Alone at some distance from the wasting walls of a disused abbey I found half sunken in the grass the grey and goggle-eyed visage of one of those graven monsters that made the ornamental water-spouts in the cathedrals of the Middle Ages. It lay there, scoured by ancient rains or striped by recent fungus, but still looking like the head of some ...
Alone at some distance from the wasting walls of a disused abbey I found half sunken in the grass the grey and goggle-eyed visage of one of those graven monsters that made the ornamental water-spouts in the cathedrals of the Middle Ages. It lay there, scoured by ancient rains or striped by recent fungus, but still looking like the head of some huge dragon slain by a primeval hero. And as I looked at it, I thought of the meaning of the grotesque, and passed into some symbolic reverie of the three great stages of art. I Once upon a time there lived upon an island a merry and innocent people, mostly shepherds and tillers of the earth. They were republicans, like all primitive and simple souls; they talked over their affairs under a tree, and the nearest approach they had to a personal ruler was a sort of priest or white witch who said their prayers for them. They worshipped the sun, not idolatrously, but as the golden crown of the god whom all such infants see almost as plainly as the sun. Now this priest was told by his people to build a great tower, pointing to the sky in salutation of the Sun-god; and he pondered long and heavily before he picked his materials. For he was resolved to use nothing that was not almost as clear and exquisite as sunshine itself; he would use nothing that was not washed as white as the rain can wash the heavens, nothing that did not sparkle as spotlessly as that crown of God. He would have nothing grotesque or obscure; he would not have even anything emphatic or even anything mysterious. He would have all the arches as light as laughter and as candid as logic. He built the temple in three concentric courts, which were cooler and more exquisite in substance each than the other. For the outer wall was a hedge of white lilies, ranked so thick that a green stalk was hardly to be seen; and the wall within that was of crystal, which smashed the sun into a million stars. And the wall within that, which was the tower itself, was a tower of pure water, forced up in an everlasting fountain; and upon the very tip and crest of that foaming spire was one big and blazing diamond, which the water tossed up eternally and caught again as a child catches a ball. "Now," said the priest, "I have made a tower which is a little worthy of the sun."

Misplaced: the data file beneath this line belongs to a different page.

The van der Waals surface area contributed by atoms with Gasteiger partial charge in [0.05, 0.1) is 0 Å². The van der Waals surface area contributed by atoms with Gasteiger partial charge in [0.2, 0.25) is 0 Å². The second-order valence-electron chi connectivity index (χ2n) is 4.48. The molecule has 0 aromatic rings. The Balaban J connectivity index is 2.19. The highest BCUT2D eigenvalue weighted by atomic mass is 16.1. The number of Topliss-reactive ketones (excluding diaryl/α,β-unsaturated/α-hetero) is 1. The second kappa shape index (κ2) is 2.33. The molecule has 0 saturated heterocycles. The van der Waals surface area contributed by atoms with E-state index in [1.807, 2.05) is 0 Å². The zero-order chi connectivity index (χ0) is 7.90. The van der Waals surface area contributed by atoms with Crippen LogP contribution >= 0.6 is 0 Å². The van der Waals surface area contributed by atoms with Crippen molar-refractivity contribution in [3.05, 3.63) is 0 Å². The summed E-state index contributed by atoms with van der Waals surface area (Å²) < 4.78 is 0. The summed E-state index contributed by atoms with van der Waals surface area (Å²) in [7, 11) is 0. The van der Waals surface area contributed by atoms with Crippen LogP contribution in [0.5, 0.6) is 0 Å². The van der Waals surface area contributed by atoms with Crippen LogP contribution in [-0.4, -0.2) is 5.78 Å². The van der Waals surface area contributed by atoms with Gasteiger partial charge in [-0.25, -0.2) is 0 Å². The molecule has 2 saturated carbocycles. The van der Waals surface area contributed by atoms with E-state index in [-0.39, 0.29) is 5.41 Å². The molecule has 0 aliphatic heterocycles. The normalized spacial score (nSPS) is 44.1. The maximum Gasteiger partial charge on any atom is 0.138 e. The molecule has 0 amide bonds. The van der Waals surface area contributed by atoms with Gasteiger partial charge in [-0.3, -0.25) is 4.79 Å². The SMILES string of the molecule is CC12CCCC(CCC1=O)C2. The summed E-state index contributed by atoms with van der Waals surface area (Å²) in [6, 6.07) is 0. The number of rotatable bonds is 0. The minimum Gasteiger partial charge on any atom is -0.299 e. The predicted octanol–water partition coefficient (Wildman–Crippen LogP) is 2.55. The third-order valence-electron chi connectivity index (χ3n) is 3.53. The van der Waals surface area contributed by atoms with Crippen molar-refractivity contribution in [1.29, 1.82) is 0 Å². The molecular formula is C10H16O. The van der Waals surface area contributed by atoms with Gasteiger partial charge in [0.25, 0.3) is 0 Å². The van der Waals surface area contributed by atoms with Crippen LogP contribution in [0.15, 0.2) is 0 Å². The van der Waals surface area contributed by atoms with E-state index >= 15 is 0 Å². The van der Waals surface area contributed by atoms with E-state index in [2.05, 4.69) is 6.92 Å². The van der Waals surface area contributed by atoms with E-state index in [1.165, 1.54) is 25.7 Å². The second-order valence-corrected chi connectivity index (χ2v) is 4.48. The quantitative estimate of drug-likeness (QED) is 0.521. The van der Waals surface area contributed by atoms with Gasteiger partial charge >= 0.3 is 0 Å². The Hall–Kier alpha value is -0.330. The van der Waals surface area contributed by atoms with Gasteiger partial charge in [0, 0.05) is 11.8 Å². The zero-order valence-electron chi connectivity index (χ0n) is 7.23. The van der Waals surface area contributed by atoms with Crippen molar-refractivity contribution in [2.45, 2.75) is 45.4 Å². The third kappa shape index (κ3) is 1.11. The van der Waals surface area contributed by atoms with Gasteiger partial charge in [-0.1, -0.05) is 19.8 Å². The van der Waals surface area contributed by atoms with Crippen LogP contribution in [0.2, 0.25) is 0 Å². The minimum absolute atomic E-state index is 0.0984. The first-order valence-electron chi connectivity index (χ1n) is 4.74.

G. K. Chesterton wrote thousands of essays during his literary career. This book is a small collection of them. They include such topics as: "A Visit to the Zoo", "Democracy as an Alarm", and "Fortgetfulness". Some are slightly over one page in length and other run over five pages. Apparently, this is a reprint of a collection originally published before 1920. Our modern would-be journalists should be required to read these essays to see how "real" journalists once worked!
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